School: ALBUQUERQUE ACADEMY
Area of Science: Zoology
Abstract: We plan to simulate a breeding population and determine the minimum number of individuals necessary to maintain a healthy gene pool based on a given trait with 'x' number of alleles.
This program will be helpful in assisting with breeding programs in zoos hoping to breed and maintain small populations of animals. Inbreeding is detrimental to a species because it amplifies unhealthy characteristics that would normally be overshadowed by their dominant counterparts and in genetically identical organisms that differ only by gender, a myriad of disadvantages would be seen in the phenotype. This program will also be helpful in assessing the risk posed to small populations of endangered species in the wild, by providing information that will assist scientists in determining the minimum number of matings before offspring become unhealthily inbred. By applying the Hardy-Weinberg equation each generation, we will monitor the frequency of alleles to ensure that it remains constant (this will ensure the conditions of Hardy-Weinberg are met at all times during our simulation).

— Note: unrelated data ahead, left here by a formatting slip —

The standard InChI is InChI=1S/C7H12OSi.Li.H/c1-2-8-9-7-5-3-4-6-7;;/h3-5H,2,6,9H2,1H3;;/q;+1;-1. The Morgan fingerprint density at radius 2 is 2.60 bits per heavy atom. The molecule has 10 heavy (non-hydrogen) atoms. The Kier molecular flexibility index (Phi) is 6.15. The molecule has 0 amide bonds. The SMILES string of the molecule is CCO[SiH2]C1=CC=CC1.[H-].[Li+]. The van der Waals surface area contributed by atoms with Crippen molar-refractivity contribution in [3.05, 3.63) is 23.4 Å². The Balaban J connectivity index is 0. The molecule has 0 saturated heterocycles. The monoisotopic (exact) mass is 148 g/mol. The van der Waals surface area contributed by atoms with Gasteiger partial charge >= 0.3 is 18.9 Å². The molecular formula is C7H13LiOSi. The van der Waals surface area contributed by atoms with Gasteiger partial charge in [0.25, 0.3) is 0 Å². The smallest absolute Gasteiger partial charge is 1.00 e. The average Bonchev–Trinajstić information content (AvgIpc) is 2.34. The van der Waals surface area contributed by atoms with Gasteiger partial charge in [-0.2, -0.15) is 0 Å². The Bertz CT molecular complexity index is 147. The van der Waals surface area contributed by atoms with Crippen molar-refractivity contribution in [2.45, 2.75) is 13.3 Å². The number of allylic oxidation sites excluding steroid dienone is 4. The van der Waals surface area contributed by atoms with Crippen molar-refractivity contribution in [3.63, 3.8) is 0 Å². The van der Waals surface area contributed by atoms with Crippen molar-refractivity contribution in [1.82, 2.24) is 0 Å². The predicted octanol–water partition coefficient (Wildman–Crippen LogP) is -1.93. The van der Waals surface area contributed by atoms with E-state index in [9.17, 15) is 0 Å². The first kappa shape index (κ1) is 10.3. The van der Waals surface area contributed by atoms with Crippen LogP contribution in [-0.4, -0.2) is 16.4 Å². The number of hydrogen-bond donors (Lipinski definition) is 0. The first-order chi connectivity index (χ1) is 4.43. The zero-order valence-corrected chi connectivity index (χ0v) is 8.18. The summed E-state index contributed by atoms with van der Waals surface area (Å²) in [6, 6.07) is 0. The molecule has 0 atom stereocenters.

We will write the program to solve this problem in C++. We plan to write a class in which each object will represent a single organism. Each object will have properties such as gender, age, a unique identification number, and generation number. To keep track of generations of organisms we will use a tree and insert the proper ID number to correspond with matings and children produced.
We will experiment with the initial number of organisms of each gender necessary to ensure that no 'inbreeding' (defined initially as either filial mating or mating with first cousins) occurs.
Sponsoring Teacher: Jim Mims